5. Conclusions

Totally 1969 articles were retrieved according to the search strategy and data collection methods, and finally there were 19 studies included that comply with inclusion and exclusion criteria, for the meta-analysis of ligustrazine in cerebral infarction. The results indicated that ligustrazine had improved the clinical effective rate and NDS in patients with cerebral infarction when compared with control group. Ten studies reported the adverse events; the results showed that the incidence of adverse events was low and slight; ligustrazine in the treatment of cerebral infarction is safe. However, current evidence is insufficient to support the efficacy of ligustrazine for cerebral infarction because the included studies were of generally poor quality and small sample sizes. Therefore, it is necessary to carry out multicenter, large sample, high quality double-blinded randomized controlled trials in future research.

Competing Interests

The authors declare that there are no competing interests regarding the publication of this paper.

Acknowledgments

This work was supported in part by the Science and Technology Support Program of Science & Technology Department of Sichuan Province (2016NZ0060) and National Natural Science Foundation of China (no. 51402027).

References

  1. J. Z. Xu, “Status quo of traditional Chinese medicine treatment of cerebral infarction,” Chinese Medicine Mordern Diatance Education of China, vol. 9, no. 4, pp. 192–194, 2011. View at Google Scholar
  2. B. Wu, M. Liu, H. Liu et al., “Meta-analysis of traditional Chinese patent medicine for ischemic stroke,” Stroke, vol. 38, no. 6, pp. 1973–1979, 2007. View at Publisher · View at Google Scholar · View at Scopus
  3. T. Kosuge and H. Kamiya, “Discovery of a pyrazine in a natural product: tetramethylpyrazine from cultures of a strain of Bacillus subtilis,” Nature, vol. 193, p. 776, 1962. View at Publisher · View at Google Scholar · View at Scopus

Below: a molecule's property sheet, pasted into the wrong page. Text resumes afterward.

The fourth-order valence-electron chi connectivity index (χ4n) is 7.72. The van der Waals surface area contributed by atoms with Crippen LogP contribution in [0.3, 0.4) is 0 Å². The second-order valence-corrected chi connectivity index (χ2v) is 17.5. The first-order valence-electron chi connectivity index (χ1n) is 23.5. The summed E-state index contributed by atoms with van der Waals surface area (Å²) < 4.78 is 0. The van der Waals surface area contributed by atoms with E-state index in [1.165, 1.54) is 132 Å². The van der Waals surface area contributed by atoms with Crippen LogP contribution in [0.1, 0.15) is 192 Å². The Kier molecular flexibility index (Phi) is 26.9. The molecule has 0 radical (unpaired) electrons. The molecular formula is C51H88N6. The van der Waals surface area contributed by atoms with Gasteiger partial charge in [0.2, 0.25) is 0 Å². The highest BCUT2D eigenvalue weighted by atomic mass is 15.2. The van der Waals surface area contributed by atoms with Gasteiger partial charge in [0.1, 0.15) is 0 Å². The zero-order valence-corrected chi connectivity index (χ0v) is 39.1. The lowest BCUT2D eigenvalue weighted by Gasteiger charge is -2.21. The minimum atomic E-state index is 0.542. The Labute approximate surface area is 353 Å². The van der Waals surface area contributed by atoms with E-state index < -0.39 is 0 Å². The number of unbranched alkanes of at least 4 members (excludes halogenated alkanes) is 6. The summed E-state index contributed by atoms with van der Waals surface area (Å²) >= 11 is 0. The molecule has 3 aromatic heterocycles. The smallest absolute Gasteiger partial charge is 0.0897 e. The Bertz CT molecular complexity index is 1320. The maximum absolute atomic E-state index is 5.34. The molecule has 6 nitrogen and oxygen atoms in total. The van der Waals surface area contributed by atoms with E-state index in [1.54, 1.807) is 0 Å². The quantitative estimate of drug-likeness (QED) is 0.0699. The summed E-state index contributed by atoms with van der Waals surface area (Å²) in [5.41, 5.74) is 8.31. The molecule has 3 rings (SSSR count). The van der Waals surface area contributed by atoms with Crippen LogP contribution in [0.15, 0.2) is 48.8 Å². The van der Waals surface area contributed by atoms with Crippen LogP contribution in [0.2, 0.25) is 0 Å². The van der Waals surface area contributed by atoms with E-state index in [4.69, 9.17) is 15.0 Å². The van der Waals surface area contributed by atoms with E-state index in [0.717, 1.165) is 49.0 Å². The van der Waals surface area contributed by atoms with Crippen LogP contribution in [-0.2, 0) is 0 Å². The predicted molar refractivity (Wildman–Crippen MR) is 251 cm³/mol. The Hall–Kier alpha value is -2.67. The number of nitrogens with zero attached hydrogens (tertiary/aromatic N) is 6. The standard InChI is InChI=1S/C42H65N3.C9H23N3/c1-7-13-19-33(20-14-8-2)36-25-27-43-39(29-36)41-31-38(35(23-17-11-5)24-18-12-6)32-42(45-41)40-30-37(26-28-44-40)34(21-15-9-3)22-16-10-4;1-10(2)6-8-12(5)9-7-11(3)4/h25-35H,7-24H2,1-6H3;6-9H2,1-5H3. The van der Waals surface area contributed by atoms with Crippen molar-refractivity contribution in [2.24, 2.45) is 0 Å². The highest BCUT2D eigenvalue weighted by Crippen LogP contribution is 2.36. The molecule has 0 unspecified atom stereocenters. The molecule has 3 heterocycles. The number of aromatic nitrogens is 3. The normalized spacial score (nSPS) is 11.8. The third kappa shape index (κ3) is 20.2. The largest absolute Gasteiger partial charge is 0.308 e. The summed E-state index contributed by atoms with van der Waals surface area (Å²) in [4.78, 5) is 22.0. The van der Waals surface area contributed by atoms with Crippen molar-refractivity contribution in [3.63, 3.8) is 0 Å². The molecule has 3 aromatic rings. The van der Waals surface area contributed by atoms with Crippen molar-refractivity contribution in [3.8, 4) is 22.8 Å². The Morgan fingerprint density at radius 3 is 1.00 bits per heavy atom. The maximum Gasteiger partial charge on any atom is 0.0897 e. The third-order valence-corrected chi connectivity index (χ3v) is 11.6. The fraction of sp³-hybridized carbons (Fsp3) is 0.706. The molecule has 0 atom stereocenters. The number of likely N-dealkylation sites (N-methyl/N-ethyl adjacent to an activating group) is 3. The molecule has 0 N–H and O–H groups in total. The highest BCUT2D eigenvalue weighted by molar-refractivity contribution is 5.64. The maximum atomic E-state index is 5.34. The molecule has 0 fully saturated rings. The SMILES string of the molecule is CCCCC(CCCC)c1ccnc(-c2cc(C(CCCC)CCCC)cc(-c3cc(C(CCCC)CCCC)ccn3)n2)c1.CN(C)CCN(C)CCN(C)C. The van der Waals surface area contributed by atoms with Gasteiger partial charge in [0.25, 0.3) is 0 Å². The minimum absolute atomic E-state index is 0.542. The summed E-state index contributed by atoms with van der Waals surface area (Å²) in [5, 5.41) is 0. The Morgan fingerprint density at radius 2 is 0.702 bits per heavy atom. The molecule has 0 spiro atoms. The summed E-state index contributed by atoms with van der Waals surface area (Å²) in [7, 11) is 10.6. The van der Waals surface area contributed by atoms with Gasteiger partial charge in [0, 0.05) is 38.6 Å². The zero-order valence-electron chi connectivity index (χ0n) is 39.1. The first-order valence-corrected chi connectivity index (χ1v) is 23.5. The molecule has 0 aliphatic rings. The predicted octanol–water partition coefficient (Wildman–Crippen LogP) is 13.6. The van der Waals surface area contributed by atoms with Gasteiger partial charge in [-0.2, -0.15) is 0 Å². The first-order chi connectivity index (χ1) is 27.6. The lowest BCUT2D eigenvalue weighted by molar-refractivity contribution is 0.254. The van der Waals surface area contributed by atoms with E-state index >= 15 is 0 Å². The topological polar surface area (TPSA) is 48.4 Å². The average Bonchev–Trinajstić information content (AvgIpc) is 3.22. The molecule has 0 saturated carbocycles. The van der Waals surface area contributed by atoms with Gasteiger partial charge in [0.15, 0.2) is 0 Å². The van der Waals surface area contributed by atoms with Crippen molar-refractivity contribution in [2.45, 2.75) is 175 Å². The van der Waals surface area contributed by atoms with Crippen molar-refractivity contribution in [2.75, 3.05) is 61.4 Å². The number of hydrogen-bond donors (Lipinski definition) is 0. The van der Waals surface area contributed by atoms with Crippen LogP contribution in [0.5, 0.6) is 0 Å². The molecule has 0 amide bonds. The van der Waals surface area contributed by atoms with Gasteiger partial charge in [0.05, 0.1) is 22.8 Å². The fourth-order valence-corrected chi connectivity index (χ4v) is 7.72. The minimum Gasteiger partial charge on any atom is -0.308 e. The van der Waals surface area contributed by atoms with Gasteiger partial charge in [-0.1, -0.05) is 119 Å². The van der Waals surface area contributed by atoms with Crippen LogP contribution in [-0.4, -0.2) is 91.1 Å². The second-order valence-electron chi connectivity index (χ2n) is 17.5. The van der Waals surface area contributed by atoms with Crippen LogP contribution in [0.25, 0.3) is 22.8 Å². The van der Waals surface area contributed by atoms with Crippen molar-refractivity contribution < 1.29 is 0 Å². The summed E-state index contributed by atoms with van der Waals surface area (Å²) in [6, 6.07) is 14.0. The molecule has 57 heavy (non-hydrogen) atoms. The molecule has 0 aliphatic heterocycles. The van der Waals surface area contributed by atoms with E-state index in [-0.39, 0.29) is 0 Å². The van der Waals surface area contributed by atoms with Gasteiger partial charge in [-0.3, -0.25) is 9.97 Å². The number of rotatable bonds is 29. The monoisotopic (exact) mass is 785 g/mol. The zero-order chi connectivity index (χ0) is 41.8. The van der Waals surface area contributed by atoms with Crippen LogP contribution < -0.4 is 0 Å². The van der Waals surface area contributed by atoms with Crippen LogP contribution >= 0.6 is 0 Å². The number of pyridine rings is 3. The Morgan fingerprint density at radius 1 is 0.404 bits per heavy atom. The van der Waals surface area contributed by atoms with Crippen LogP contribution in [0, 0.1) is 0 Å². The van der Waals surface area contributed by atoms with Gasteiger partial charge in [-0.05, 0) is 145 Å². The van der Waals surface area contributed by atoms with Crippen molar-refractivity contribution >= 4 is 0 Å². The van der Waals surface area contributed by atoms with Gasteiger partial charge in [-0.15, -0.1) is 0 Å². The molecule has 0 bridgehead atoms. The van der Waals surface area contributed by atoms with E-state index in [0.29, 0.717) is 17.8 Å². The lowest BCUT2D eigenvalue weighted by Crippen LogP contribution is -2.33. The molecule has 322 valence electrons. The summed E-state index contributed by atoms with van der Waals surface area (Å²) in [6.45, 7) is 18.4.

4. F. Song, “Research Progress on clinical application of ligustrazine in China in recent ten years,” Strait Pharmaceutical Journal, vol. 26, no. 10, pp. 1–3, 2014. View at Google Scholar
  5. G. F. Hu and J. P. Wang, “The pharmacological action and clinical application progress of Ligustrazine,” Chinese Remedies and Clinics, vol. 16, no. 10, pp. 773–774, 2006. View at Google Scholar
  6. J. E. Zhao, “Study on pharmacological effect of Ligustrazine active ingredients in Chinese medicine Chuanxiong,” Strait Pharmaceutical Journal, vol. 27, no. 8, pp. 145–146, 2015. View at Google Scholar
  7. K. P. Di, X.-C. Jia, R. Qi et al., “Study on the molecular mechanism of ligustrazine inhibiting proliferation of vascular smooth muscle cells,” Chinese Journal of Basic Medicine in Traditional Chinese Medicine, vol. 16, no. 3, pp. 214–216, 2010. View at Google Scholar
  8. M. C. Zhong, X. H. Su, X. Y. Kong, and N. Lin, “Effects of tetramethylpyrazine on migration and tube formation of BMECs,” Chinese Journal of Experimental Traditional Medical Formulae, vol. 21, no. 6, pp. 103–107, 2015. View at Google Scholar
  9. M. H. Liao, C. C. Wu, and M. H. Yen, “Beneficial effects of tetramethylpyrazine, an active constituent of Chinese herbs, on rats with endotoxemia,” Proceedings of the National Science Council, Republic of China—Part B: Life sciences, vol. 22, no. 1, pp. 46–54, 1998. View at Google Scholar · View at Scopus
  10. W.-H. Yang, G.-Q. Gong, Y. Zhou, Z.-X. Zhang, and J. Li, “Effect and mechanism of tetramethylpyrazine on antithrombotic,” Acta Metallurgica Sinica, vol. 17, no. 3, pp. 241–245, 2012. View at Google Scholar
  11. S. L. Tang and Y. L. Gao, “Influence of ligustrazine hydrochloride injection combined Buyang Huanwu Tang to intervention on blood viscosity and coagulation factor with acute cerebral infarction patients,” Chinese Journal of Experimental Traditional Medical Formulae, vol. 21, no. 24, pp. 161–164, 2015. View at Google Scholar
  12. M. Zhang and P. Li, “Experimental study on the effect of Ligustrazine on the expression of apoptosis related genes after cerebral ischemia,” Chinese Traditional Patent Medicine, vol. 25, no. 2, pp. 78–79, 2003. View at Google Scholar
  13. Y. Tian, Y. P. Li, and R. D. Han, “Effects of tetramethylpyrazine on expression of caspase 12 and apoptosis in rats with focal cerebral ischemia and reperfusion,” Journal of Clinical and Experimental Medicine, vol. 13, no. 1, pp. 16–19, 2014. View at Google Scholar
  14. Z. H. Ao, “Observation of curative effect of Ligustrazine Injection in treating acute cerebral infarction,” Journal of Emergency in Traditional Chinese Medicine, vol. 13, no. 6, pp. 351–352, 2004. View at Google Scholar